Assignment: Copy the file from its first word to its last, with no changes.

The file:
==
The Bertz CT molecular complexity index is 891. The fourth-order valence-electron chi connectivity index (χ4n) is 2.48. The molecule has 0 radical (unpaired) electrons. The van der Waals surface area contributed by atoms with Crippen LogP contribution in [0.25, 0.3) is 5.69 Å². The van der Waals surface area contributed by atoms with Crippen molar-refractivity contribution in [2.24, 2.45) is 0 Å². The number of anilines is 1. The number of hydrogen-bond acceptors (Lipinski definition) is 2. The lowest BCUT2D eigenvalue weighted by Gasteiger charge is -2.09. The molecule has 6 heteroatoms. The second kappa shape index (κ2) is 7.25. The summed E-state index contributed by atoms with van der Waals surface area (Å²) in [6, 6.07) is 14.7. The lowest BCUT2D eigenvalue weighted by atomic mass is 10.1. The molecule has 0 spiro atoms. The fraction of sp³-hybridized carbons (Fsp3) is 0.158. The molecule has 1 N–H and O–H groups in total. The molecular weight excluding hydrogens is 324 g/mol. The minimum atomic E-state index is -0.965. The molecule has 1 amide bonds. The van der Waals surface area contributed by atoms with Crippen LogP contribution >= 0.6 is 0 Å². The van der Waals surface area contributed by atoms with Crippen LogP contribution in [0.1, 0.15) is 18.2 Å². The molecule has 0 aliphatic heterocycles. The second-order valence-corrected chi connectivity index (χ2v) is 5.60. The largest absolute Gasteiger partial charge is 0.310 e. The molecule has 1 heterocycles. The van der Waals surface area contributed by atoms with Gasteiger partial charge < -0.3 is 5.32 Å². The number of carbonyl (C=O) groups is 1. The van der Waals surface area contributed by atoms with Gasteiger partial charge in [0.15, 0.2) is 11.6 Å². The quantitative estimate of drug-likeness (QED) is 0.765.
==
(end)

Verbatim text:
The Bertz CT molecular complexity index is 891. The fourth-order valence-electron chi connectivity index (χ4n) is 2.48. The molecule has 0 radical (unpaired) electrons. The van der Waals surface area contributed by atoms with Crippen LogP contribution in [0.25, 0.3) is 5.69 Å². The van der Waals surface area contributed by atoms with Crippen molar-refractivity contribution in [2.24, 2.45) is 0 Å². The number of anilines is 1. The number of hydrogen-bond acceptors (Lipinski definition) is 2. The lowest BCUT2D eigenvalue weighted by Gasteiger charge is -2.09. The molecule has 6 heteroatoms. The second kappa shape index (κ2) is 7.25. The summed E-state index contributed by atoms with van der Waals surface area (Å²) in [6, 6.07) is 14.7. The lowest BCUT2D eigenvalue weighted by atomic mass is 10.1. The molecule has 0 spiro atoms. The fraction of sp³-hybridized carbons (Fsp3) is 0.158. The molecule has 1 N–H and O–H groups in total. The molecular weight excluding hydrogens is 324 g/mol. The minimum atomic E-state index is -0.965. The molecule has 1 amide bonds. The van der Waals surface area contributed by atoms with Crippen LogP contribution >= 0.6 is 0 Å². The van der Waals surface area contributed by atoms with Crippen LogP contribution in [0.1, 0.15) is 18.2 Å². The molecule has 0 aliphatic heterocycles. The second-order valence-corrected chi connectivity index (χ2v) is 5.60. The largest absolute Gasteiger partial charge is 0.310 e. The molecule has 1 heterocycles. The van der Waals surface area contributed by atoms with Gasteiger partial charge < -0.3 is 5.32 Å². The number of carbonyl (C=O) groups is 1. The van der Waals surface area contributed by atoms with Gasteiger partial charge in [0.15, 0.2) is 11.6 Å². The quantitative estimate of drug-likeness (QED) is 0.765.